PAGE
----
Beating children has health consequences ... for years

Beating children has health consequences ... for years

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There are different views on beating children. Some categorically say no to all forms of physical abuse. Others argue that "slate" is not beating, and the child will not otherwise understand as "manually". Do not settle this dispute.

The fact is that so far no one has been able to prove the negative impact of beating (also spanking) on ​​the child's physical development. You could read that violence has adverse emotional effects, but little or no talk about the impact on health. Until today.

Canadian professor Tracie Afifi from the University of Manitoba, which was published in the journal "Pediatricts" undertook to study the effects of punishments such as pushing, spanking or beatings. In her work, she skipped extreme situations when the child was severely abused (mentally, physically, molested, etc.) as well as heavily neglected.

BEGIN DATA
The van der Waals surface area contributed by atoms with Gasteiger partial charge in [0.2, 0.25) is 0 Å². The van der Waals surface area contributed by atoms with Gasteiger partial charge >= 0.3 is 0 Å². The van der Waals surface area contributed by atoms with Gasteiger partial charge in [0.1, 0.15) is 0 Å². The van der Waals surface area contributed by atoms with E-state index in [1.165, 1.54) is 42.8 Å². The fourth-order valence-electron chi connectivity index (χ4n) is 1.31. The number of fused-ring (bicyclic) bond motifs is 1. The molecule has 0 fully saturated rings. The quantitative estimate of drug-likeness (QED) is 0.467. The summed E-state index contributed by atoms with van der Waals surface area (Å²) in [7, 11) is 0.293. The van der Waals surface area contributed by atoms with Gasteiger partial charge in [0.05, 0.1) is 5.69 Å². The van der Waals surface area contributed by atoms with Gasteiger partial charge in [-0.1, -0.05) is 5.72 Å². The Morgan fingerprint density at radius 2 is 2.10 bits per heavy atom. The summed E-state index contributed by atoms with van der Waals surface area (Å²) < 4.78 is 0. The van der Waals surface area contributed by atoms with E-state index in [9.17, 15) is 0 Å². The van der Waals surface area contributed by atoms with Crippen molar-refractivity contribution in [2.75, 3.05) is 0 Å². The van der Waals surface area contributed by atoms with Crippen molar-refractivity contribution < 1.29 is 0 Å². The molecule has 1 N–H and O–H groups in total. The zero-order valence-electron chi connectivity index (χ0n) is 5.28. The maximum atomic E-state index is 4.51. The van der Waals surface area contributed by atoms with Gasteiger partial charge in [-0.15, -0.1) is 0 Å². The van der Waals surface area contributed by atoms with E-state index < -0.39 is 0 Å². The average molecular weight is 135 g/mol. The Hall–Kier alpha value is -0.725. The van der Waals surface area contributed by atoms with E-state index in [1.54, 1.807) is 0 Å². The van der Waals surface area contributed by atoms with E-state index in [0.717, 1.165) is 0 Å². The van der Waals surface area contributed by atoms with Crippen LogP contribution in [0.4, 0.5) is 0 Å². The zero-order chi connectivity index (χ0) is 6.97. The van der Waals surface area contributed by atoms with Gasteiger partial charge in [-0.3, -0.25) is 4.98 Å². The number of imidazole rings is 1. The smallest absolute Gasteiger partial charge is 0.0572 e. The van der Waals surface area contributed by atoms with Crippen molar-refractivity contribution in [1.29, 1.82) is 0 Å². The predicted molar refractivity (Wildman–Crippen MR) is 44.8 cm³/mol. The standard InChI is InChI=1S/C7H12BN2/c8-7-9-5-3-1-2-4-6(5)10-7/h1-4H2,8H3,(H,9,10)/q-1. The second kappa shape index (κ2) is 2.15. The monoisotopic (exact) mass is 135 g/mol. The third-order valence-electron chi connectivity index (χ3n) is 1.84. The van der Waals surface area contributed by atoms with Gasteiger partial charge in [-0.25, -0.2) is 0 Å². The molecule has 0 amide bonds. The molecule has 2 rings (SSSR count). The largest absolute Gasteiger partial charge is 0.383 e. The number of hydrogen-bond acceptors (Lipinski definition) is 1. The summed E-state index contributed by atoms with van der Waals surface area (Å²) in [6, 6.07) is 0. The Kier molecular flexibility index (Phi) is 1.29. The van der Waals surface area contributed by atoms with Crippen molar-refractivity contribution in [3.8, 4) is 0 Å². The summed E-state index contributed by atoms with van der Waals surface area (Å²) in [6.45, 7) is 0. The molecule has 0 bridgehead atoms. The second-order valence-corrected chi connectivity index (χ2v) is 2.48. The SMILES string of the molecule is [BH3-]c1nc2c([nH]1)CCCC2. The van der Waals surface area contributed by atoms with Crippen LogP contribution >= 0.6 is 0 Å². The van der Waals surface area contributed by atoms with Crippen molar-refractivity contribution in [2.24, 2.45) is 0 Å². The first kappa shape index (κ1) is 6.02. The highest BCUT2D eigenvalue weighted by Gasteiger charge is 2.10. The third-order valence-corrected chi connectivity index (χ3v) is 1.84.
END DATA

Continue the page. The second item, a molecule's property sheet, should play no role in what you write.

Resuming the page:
It turned out that there was a close relationship between spanking, pushing or beating. All these forms of punishment increased the likelihood of already occurring in adults: cardiovascular diseases, obesity and arthritis.

The Canadian has examined over 34,000 people over the age of 20. Each person's health status was checked over the past eight years. The results gave a clear conclusion: the relationship between (corporal) punishment in childhood and the state of health in adulthood is strong and easily noticeable.

Another researcher, Professor Afifi, based on the same research, managed to show a statistically higher probability of mental illness in people who had corporal punishment in childhood.

And what do you say?